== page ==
1st December 2014
The headlines scream doom and gloom – from Ebola, the Ukraine, and Islamic State hate crimes to the Chinese slowdown, the end of US Federal Reserve tapering and problems in continental Europe wherever you choose to look.
But even though equity markets went through a shaky patch in October, barring major shocks between now and December 31, most share investors will end up the year ahead. According to Darius McDermott (pictured) at Chelsea Financial Services, in the year to date, the FTSE 100 has returned 3.16%, while the S&P 500 is up 17.60%. Bonds have also performed strongly – to date, the average return from the IMA UK Corporate Bond sector is 5.7%.
The question McDermott poses is: can they continue into 2015? He has split the major unit trust sectors into positive, neutral and negative.
Europe and Japan lead the positives.
Europe has lots of danger signals, McDermott reckons. He says: “There is more eurozone economic malaise, leading to the danger of further unrest in Europe with the growth in popularity of anti-immigration, right wing parties. However, Europe is cheap and Mario Draghi will do whatever he can to drive markets higher. Europe has a universe of 3,000 stocks, so there are plenty of opportunities for a good bottom-up fund manager – returns will improve if the focus towards fundamentals continues and I am seeing early signs of that. On a one-year view I am positive on Europe because of expected QE. We favour BlackRock Continental European and Threadneedle European Select.”
Japan is rarely anyone’s favourite but Chelsea is a fan this time.
McDermott says: “The case for Japanese equities is simple: most other developed markets look fully valued in comparison. Japan is an exception; Japanese shares trade at a 1.3 price-to-book ratio, less than half that of US stocks. The stocks are cheap relative to their own history. Japan’s stock market currently has a price-to-earnings ratio that is only 37% of its 10-year historical average. The unprecedented flow of QE is also a tailwind for the Land of the Rising Sun. For once, Japan may not flatter to deceive, which is positive. We go for Neptune Japan Opportunities and Baillie Gifford Japanese.”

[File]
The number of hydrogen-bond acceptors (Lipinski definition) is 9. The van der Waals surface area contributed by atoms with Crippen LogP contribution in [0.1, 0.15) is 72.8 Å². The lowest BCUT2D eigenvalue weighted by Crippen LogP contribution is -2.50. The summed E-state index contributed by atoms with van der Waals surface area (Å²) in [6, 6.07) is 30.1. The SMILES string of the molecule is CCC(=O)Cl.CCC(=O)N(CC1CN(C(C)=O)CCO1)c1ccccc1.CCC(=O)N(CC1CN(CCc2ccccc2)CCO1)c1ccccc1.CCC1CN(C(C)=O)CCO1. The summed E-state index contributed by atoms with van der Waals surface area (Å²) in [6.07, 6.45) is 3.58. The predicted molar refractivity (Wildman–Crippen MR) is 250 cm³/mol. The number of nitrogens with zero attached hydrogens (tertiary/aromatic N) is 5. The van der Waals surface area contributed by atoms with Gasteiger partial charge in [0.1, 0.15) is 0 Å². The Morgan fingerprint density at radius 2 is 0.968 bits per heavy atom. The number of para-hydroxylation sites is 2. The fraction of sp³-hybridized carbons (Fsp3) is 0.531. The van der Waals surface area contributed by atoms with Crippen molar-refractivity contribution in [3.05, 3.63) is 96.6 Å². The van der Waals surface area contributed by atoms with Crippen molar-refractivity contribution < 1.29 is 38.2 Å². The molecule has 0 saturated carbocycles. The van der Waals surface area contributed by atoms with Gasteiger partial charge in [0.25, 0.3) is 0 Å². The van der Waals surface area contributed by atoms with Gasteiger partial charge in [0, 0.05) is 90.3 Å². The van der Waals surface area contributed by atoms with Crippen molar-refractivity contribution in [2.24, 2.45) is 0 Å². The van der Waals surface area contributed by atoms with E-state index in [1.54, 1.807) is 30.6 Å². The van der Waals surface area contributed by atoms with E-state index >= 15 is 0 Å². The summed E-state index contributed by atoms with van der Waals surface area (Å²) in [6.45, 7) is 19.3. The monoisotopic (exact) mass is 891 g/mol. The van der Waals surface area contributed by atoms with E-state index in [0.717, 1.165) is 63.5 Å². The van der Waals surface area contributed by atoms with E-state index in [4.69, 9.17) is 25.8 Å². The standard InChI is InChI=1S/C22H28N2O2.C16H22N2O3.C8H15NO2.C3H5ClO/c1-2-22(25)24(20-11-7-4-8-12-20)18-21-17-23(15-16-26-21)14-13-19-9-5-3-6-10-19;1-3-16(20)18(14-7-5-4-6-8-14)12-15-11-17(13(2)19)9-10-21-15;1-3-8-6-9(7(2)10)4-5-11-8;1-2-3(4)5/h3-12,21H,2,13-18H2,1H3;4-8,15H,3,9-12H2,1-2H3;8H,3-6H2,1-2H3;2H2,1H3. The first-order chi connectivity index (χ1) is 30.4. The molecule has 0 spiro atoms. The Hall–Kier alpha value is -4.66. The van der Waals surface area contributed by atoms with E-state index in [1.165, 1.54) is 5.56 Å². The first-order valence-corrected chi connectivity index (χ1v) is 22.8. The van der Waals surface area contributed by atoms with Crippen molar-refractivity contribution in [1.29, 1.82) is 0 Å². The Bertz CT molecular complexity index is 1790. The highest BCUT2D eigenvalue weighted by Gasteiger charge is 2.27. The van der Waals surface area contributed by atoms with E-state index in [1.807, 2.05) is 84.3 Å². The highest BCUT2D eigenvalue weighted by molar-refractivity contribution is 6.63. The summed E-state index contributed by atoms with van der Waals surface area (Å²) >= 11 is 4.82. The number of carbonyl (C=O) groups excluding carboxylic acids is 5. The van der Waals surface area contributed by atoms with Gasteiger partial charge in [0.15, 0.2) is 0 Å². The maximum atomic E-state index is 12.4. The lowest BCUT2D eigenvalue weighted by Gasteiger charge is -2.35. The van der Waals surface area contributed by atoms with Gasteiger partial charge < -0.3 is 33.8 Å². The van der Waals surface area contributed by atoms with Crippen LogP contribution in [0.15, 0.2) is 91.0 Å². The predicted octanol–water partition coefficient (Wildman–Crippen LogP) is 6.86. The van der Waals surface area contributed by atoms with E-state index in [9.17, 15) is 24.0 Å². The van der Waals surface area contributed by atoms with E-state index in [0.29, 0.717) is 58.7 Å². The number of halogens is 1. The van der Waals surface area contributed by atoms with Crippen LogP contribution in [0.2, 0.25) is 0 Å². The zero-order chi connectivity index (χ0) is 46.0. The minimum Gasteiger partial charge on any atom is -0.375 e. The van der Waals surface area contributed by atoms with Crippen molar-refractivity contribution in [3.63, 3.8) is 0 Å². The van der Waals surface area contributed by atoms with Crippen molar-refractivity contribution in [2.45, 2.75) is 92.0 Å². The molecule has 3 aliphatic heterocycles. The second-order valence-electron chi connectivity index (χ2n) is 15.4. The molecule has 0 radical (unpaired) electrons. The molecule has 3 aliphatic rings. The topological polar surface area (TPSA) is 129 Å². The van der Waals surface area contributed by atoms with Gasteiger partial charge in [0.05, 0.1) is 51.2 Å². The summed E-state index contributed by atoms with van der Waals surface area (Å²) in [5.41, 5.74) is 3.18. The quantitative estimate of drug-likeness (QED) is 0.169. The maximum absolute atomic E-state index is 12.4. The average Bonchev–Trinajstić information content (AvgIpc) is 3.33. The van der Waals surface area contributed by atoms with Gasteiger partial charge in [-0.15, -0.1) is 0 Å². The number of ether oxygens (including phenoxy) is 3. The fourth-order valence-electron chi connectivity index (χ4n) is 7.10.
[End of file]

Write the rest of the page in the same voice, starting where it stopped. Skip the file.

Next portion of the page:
Other positives include India, China (where markets may become more investor friendly) Absolute Return funds, Commercial Property and Commodities.
Two sectors to avoid
Bonds returns have been positive despite much pessimism. But how long can this last? Chelsea’s view is not much longer. Bond investors have been helped by the world’s major central banks having been in uncharted waters for the past five years, leading to historically low levels of volatility, markets awash with liquidity, and record low bond yields.
However if rates rise faster than expected we could see big capital losses. At best, investors will continue to receive your coupon. “So,” questions McDermott, “why bother when dividend yields on many stocks remain surprisingly high. I am concerned that high-yield bond investors are not getting paid for the risk they are taking on. In this tougher and more complex environment I prefer strategic bond funds, particularly in a rising rate environment. I rate PFS TwentyFour Dynamic Bond and Jupiter Strategic Bond.”
Russia should also be avoided – and this is political. McDermott believes “Russia is cheap – but then cheap doesn’t necessarily mean value. The rouble has also plummeted in value, giving investors the potential for a double kicker if stocks are to come back. The problem lies, of course, in Putin’s bellicose approach to foreign policy and whether he plans another iron curtain.” Chelsea cannot find any Russia-leaning fund to recommend.
Other sectors including Global equities, the US and the UK – where the run up and aftermath of the general election next May will produce uncertainty – are rated “neutral”.